UCSF and Cleveland Clinic scientists have unearthed a new virus in human prostate tumors that is identical to viruses found in mice, but not in humans. While it is too early to say what exactly the link between this new virus and prostate cancer is, the study aims to determine the relationship if any.
Scientists say that this new discovery was made by using the DNA-hunting "virus chip" that had confirmed the SARS virus some three years ago. "This is a virus that has never been seen in humans before," said Eric Klein, MD, a collaborator in the research and head of urologic oncology at the Glickman Urologic Institute of Cleveland Clinic. "This is consistent with previous epidemiologic and genetic research that has suggested that prostate cancer may result from chronic inflammation, perhaps as a response to infection." The genetics behind prostate cancer are very complex. The first gene to be implicated in this was RNASEL, which defends against viruses. Scientists have often thought that some sort of mutation in this gene could render the body vulnerable to prostate cancer. "The power of the virus chip resides in its ability to simultaneously screen for all viruses, without preconceptions or bias," said Joe DeRisi, PhD, a Howard Hughes Medical Institute (HHMI) investigator at UCSF who developed the chip with colleagues in his lab. "In the case of these prostate tissues, no one would have suspected a virus of this class." Klein detailed the findings on February 24 at the American Society of Clinical Oncology (ASCO) prostate symposium in San Francisco.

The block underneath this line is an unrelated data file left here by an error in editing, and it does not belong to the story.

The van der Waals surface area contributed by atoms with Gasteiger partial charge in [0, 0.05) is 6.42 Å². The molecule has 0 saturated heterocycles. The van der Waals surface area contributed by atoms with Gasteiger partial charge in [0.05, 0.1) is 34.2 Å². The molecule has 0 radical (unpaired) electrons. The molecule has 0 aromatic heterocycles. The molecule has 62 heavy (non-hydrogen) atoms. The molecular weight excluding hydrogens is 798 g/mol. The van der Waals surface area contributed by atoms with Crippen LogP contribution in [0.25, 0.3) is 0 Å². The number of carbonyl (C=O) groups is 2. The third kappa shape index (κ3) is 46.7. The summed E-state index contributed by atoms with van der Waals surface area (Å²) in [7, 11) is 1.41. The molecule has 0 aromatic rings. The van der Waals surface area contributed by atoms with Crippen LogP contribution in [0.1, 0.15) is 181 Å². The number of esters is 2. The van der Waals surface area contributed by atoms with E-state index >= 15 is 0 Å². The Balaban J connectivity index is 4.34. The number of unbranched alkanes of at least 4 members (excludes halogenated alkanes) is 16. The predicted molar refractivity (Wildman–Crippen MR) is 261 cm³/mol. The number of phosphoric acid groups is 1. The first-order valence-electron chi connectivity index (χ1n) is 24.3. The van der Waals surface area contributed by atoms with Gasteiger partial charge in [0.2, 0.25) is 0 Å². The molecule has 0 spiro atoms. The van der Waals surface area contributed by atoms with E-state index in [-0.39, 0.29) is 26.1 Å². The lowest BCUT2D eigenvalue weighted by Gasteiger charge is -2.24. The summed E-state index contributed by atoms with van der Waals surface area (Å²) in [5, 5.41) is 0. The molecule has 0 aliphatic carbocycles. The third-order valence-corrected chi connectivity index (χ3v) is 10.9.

Contact: Wallace Ravven
University of California - San Francisco